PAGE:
5. In line with its regional strategy, IFC’s investment activities focus on renewable energy generation, strengthening and broadening the financial sector, and supporting competitive agribusiness and commercial sectors. Furthermore, IFC has played a catalytic role in PPP development, improving access to finance for SMEs, streamlining administrative processes for business regulation and regional trade, and facilitation of international trade. IFC’s current portfolio stands at US$505.5 million, mostly in financial sector, infrastructure, and commercial real estate.

6. MIGA has US$327.01 million in gross exposure through three projects in the transport and energy sectors. MIGA has provided guarantees of US$187.9 million for the construction and operation of a toll road which will improve the connectivity between Honduras’ second largest city and the coast. In energy sector, MIGA granted US$82.4 million in guarantees for a 24MW expansion of the existing 102MW Cerro de Hula wind farm, and an investment of US$56.7 million in guarantees in three photovoltaic projects supporting 80 MW solar power.

A. Projects

7. The active IDA portfolio is made of 5 projects totaling US$193.95 million (US$163.95 million in IDA funding and US$30 million from the GAFSP), of which approximately US$67 million is undisbursed.

8. Honduras Rural Competitive Project. The Project Development Objective (PDO) is to contribute to increased productivity and competitiveness among organized rural small-scale producers through their participation in productive alliances. Responding to Government’s request, an Additional Financing of US$25.0 million was approved by the Board to expand the model to other areas and to incorporate new clusters. The closing date of this Project is November 30, 2020.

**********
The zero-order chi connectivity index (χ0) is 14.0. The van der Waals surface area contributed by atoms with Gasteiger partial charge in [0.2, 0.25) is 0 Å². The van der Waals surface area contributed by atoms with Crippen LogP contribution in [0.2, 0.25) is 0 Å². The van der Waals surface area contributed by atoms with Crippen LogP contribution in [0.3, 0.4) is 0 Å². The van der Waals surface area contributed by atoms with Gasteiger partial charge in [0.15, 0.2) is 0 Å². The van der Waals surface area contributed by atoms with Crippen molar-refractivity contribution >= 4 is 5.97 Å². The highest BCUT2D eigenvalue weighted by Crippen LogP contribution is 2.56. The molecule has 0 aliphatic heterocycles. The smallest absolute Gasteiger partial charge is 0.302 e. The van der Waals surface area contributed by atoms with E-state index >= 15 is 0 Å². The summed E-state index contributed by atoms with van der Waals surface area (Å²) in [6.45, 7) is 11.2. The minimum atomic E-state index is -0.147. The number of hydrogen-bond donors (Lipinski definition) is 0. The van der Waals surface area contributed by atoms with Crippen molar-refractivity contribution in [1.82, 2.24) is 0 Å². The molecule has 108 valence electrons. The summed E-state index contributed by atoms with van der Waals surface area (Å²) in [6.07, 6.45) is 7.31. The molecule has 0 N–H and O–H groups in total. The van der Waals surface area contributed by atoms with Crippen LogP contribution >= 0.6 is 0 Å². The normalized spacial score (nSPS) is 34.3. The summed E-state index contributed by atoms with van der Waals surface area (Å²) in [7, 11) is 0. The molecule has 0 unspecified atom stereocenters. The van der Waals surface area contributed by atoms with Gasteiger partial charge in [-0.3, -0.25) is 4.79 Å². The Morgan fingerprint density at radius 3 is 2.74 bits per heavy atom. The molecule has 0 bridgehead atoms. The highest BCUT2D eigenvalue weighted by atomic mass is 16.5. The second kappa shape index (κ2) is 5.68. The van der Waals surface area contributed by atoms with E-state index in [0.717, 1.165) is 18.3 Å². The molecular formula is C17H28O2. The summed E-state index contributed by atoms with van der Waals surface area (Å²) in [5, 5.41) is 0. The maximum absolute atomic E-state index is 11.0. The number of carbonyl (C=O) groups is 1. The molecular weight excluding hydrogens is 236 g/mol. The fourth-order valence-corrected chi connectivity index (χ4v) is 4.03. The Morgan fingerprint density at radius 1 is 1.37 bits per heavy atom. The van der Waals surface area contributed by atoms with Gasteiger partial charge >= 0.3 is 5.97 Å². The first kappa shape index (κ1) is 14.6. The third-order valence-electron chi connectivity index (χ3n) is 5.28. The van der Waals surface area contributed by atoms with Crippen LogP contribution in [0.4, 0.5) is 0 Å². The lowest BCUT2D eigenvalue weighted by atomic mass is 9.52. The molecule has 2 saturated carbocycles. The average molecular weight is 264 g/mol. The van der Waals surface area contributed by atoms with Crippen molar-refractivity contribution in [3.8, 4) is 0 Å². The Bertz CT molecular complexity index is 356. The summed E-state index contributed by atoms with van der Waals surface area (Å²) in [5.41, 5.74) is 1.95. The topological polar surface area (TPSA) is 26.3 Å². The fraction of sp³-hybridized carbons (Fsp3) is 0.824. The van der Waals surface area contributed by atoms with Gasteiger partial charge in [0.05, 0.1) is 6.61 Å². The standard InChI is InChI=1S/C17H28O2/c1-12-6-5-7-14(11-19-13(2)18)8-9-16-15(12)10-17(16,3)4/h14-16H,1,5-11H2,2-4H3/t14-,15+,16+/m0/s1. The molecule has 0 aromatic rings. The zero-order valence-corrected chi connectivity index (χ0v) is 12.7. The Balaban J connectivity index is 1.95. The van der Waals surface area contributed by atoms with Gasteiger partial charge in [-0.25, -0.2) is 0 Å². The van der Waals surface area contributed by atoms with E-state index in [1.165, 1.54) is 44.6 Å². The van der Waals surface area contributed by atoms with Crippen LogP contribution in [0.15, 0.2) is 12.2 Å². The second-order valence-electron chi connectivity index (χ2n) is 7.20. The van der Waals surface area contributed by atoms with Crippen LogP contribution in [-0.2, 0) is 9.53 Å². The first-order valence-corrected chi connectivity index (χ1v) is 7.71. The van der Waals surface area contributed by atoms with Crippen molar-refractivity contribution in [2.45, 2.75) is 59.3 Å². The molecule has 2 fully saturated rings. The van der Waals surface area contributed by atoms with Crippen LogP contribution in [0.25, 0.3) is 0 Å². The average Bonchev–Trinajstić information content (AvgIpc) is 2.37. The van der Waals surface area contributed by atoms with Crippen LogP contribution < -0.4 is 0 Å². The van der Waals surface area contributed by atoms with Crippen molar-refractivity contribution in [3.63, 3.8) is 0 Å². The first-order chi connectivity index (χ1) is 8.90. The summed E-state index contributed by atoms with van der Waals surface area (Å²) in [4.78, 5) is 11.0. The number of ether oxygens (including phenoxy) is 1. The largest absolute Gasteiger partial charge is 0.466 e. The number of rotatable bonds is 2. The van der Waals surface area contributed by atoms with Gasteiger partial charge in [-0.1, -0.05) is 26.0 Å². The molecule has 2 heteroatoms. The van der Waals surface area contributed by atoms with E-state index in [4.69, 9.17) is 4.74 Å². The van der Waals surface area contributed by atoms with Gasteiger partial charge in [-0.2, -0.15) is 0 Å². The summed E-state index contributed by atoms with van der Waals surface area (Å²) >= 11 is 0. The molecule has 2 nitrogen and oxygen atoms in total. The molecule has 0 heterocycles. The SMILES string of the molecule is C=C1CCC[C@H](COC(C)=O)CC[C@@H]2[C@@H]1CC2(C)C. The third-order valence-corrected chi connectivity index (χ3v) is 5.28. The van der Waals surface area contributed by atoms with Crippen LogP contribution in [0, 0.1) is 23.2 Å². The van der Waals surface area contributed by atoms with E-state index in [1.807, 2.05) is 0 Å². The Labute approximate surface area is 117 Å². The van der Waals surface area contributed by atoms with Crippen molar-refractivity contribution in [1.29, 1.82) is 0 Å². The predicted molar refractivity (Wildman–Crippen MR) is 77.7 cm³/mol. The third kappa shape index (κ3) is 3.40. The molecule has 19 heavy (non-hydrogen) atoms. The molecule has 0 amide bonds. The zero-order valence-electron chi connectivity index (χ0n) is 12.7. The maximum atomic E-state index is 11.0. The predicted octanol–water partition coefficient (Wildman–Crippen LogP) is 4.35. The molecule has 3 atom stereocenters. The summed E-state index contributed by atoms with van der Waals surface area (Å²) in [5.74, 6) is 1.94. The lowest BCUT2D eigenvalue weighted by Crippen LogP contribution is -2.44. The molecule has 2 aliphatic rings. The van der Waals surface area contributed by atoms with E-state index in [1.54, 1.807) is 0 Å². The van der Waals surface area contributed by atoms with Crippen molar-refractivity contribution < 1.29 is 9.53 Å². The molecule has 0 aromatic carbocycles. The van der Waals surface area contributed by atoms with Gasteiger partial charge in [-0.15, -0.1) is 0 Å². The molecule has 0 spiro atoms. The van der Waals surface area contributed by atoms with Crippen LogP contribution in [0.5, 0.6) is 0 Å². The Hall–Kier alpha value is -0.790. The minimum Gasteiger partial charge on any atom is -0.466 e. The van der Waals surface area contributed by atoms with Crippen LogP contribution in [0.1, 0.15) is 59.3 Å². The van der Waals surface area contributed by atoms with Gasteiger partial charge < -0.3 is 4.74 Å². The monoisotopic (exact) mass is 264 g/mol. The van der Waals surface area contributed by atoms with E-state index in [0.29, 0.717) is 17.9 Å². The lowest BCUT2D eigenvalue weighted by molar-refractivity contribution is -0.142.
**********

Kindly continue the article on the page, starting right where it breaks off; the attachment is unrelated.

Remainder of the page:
9. Corredor Seco Food Security Project. The PDO of the Project is to enhance food and nutritional security of vulnerable households in Selected Areas of the Corredor Seco. Project will increase household availability of quality food and revenues of poor and extremely poor rural residents in 25 municipalities as a basis for improving nutrition and in the long-term for reducing child stunting. Project will also improve nutrition and nutritional practices especially for children and women in selected municipalities. Project is implemented with US$30 million of GAFSP (trust fund) resources.

10. Social Protection. The PDOs of this Project are to: (a) improve the institutional capacity of Recipient’s institutions to manage the Conditional Cash Transfer (CCT) Program, by strengthening transparent mechanisms and instruments for targeting Program beneficiaries, monitoring compliance with Program co-responsibilities, and making payments to Program beneficiaries; (b) provide income support to Eligible Beneficiaries; (c) increase the use of preventive health services and school attendance in grades 1 to 9 among Program beneficiaries in rural areas; and (d) improve the Recipient’s capacity to respond promptly and effectively to an Eligible Emergency. The closing date of this Project is December 31, 2018.